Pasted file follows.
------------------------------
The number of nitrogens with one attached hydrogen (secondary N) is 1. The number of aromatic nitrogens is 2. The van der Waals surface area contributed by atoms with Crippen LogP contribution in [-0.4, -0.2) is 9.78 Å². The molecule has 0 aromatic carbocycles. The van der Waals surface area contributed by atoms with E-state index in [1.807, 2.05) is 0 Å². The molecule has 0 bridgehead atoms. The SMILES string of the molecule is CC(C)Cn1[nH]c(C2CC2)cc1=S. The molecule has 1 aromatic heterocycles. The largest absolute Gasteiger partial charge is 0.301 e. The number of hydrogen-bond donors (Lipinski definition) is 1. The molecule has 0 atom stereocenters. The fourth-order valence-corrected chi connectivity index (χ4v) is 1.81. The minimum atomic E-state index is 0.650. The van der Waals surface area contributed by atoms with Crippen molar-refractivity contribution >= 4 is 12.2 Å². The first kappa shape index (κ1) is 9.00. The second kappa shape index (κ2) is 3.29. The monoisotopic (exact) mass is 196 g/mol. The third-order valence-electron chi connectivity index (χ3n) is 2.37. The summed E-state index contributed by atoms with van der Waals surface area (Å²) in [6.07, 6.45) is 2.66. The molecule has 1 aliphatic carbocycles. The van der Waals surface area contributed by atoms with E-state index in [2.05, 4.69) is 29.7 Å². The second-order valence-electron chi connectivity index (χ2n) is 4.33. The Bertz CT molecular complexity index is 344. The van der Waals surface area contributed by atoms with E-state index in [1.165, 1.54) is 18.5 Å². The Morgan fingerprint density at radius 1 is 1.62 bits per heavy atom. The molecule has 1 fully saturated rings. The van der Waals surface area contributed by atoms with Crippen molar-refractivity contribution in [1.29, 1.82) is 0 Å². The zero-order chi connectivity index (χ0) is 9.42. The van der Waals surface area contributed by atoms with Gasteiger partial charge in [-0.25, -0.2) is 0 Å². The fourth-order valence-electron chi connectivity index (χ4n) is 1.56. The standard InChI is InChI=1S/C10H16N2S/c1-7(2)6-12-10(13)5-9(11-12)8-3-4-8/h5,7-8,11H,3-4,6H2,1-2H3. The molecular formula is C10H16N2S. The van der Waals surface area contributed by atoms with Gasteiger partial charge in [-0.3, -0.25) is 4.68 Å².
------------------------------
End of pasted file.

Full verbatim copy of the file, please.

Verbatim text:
The number of nitrogens with one attached hydrogen (secondary N) is 1. The number of aromatic nitrogens is 2. The van der Waals surface area contributed by atoms with Crippen LogP contribution in [-0.4, -0.2) is 9.78 Å². The molecule has 0 aromatic carbocycles. The van der Waals surface area contributed by atoms with E-state index in [1.807, 2.05) is 0 Å². The molecule has 0 bridgehead atoms. The SMILES string of the molecule is CC(C)Cn1[nH]c(C2CC2)cc1=S. The molecule has 1 aromatic heterocycles. The largest absolute Gasteiger partial charge is 0.301 e. The number of hydrogen-bond donors (Lipinski definition) is 1. The molecule has 0 atom stereocenters. The fourth-order valence-corrected chi connectivity index (χ4v) is 1.81. The minimum atomic E-state index is 0.650. The van der Waals surface area contributed by atoms with Crippen molar-refractivity contribution >= 4 is 12.2 Å². The first kappa shape index (κ1) is 9.00. The second kappa shape index (κ2) is 3.29. The monoisotopic (exact) mass is 196 g/mol. The third-order valence-electron chi connectivity index (χ3n) is 2.37. The summed E-state index contributed by atoms with van der Waals surface area (Å²) in [6.07, 6.45) is 2.66. The molecule has 1 aliphatic carbocycles. The van der Waals surface area contributed by atoms with E-state index in [2.05, 4.69) is 29.7 Å². The second-order valence-electron chi connectivity index (χ2n) is 4.33. The Bertz CT molecular complexity index is 344. The van der Waals surface area contributed by atoms with E-state index in [1.165, 1.54) is 18.5 Å². The Morgan fingerprint density at radius 1 is 1.62 bits per heavy atom. The molecule has 1 fully saturated rings. The van der Waals surface area contributed by atoms with Crippen molar-refractivity contribution in [1.29, 1.82) is 0 Å². The zero-order chi connectivity index (χ0) is 9.42. The van der Waals surface area contributed by atoms with Gasteiger partial charge in [-0.25, -0.2) is 0 Å². The fourth-order valence-electron chi connectivity index (χ4n) is 1.56. The standard InChI is InChI=1S/C10H16N2S/c1-7(2)6-12-10(13)5-9(11-12)8-3-4-8/h5,7-8,11H,3-4,6H2,1-2H3. The molecular formula is C10H16N2S. The van der Waals surface area contributed by atoms with Gasteiger partial charge in [-0.3, -0.25) is 4.68 Å².